It’s not just tampons, our entire tax system is stacked against women

Bex Sumner

The ‘tampon tax’, which effectively taxes women for having uteruses, may soon be relegated to history, where it belongs. But our entire approach to taxation still discriminates against women in subtler ways – with devastating results.

Whilst incontinence pads, helicopters and crocodile steaks are all exempt from VAT, tampons and sanitary towels are classed as “non-essential luxury items” and are subject to a 5% tax. The public has been loudly objecting to this ridiculous state of affairs for quite a while. This week, some Tories finally seemed to get the message, and the European Commission signalled it may let Britain scrap the tax.

This tax only exists today because it was set in stone in the 1970s – at a time when the Inland Revenue still refused to correspond with married women and insisted on sending their repayments to their husbands.

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We’ve come a long way since then, but not far enough.

Today, women are still disproportionately penalised by a whole raft of taxation policies – especially since the financial crisis. These policies are largely assumed to be ‘gender neutral’ by those who create them, but this damaging assumption ignores the reality that men and women still play very different roles in the economic world.

Women are, on average, paid less than men. They are more likely to be in low paid jobs. They are more likely to experience in-work poverty and persistent poverty.

As such, each time Osborne raises the personal tax allowance (the threshold at which people start paying income tax), far fewer women than men benefit. The poorest workers, the majority of them women, are already under the threshold. After the 2014 Budget, the Women’s Budget Group estimated that the UK’s 21 million poorest workers would see no benefit from the new threshold – and that 63% of them were women.

Just as women are overrepresented among the poor, men are overrepresented among the very wealthy. Osborne’s tax breaks for the rich – including cutting the rate of income tax for top earners – benefit many more men than women.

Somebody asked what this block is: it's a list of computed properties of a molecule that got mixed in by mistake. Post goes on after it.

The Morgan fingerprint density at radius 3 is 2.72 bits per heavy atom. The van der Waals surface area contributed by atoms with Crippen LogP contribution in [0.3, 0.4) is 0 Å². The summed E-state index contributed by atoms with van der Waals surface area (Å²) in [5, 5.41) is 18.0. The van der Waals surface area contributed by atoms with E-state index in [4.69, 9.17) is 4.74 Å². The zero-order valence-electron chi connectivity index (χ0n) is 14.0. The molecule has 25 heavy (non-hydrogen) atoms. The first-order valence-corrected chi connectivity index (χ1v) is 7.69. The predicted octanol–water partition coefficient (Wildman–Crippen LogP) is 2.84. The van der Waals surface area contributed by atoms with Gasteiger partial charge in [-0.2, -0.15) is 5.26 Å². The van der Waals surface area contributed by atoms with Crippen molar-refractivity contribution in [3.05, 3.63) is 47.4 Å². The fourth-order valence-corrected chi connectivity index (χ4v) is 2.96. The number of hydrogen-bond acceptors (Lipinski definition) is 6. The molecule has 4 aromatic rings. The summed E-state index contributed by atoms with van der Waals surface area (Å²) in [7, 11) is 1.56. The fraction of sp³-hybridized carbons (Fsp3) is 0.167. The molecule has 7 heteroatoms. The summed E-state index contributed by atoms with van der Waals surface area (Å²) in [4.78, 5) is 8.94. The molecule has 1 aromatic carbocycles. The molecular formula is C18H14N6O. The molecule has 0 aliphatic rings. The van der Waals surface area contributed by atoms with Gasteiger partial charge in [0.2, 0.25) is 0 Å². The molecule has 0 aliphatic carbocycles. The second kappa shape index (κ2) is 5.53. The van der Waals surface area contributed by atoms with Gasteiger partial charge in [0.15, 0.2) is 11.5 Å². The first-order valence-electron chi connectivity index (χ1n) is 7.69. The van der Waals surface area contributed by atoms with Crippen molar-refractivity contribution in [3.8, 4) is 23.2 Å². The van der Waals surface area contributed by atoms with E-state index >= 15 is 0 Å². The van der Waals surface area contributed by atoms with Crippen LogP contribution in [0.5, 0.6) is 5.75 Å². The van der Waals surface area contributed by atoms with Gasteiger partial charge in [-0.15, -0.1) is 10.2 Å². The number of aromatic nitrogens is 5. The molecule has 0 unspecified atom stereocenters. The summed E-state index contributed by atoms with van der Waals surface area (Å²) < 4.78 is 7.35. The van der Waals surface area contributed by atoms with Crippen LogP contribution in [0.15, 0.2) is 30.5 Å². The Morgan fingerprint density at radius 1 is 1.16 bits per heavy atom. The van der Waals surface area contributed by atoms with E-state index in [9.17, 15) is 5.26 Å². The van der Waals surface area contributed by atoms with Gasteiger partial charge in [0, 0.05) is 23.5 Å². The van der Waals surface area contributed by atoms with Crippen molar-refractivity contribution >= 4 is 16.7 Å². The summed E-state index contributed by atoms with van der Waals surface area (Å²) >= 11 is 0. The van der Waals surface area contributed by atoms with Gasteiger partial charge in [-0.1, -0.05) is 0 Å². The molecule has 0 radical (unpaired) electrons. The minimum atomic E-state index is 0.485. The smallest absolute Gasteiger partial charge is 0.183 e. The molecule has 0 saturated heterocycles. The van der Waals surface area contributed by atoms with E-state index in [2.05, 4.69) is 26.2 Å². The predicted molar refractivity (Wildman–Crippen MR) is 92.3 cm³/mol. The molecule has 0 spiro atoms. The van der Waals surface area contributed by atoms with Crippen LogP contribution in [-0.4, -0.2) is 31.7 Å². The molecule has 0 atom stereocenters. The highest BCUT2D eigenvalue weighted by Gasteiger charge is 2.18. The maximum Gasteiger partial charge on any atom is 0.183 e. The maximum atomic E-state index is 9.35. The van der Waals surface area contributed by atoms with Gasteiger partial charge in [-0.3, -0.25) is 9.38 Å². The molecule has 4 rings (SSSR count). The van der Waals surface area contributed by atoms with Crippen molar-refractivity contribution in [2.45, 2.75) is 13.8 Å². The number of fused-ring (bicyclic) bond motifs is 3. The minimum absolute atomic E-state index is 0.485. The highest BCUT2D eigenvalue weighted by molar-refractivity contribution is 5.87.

Both of these measures are enormously expensive, losing the government revenue that has to be found elsewhere. Some of that revenue has come from the hike in the VAT rate – a tax on consumption that hits low income households and women hardest, as they both spend a larger proportion of their incomes on household expenditure. Osborne, incidentally, announced the VAT hike not long after the 2010 election, despite Cameron’s pre-election promises that he had “absolutely no plans to raise VAT” – foreshadowing the broken promises on tax credits, which will also disproportionately affect women.

But it’s the UK’s approach to deficit reduction that really hammers women. Instead of increasing taxation, the coalition and then Conservative governments chose to reduce public spending. The impact of this on women has been devastating.

Under austerity, women have been hit by what the Fawcett Society calls the triple jeopardy: they are hit hardest by public sector job losses, benefit cuts, and the loss of services.

Meanwhile, as public services collapse, the primary carers of children, the sick and the elderly (disproportionately women) have to take on more unpaid work to fill the vacuum.

Overall, Osborne’s “lower welfare, lower tax” approach, which we’re hearing so much about at the moment, has hit women four times harder than men. And, A Fair Deal for Women calculates that, since 2010, men have contributed 21% to the deficit reduction effort while women contributed 79%.

So let’s celebrate the news that the ‘tampon tax’ may finally be relegated to history. But if we want a tax system which promotes equality rather than entrenching inequality, we need to go much, much further.

Featured image via me and the sysop/Flickr

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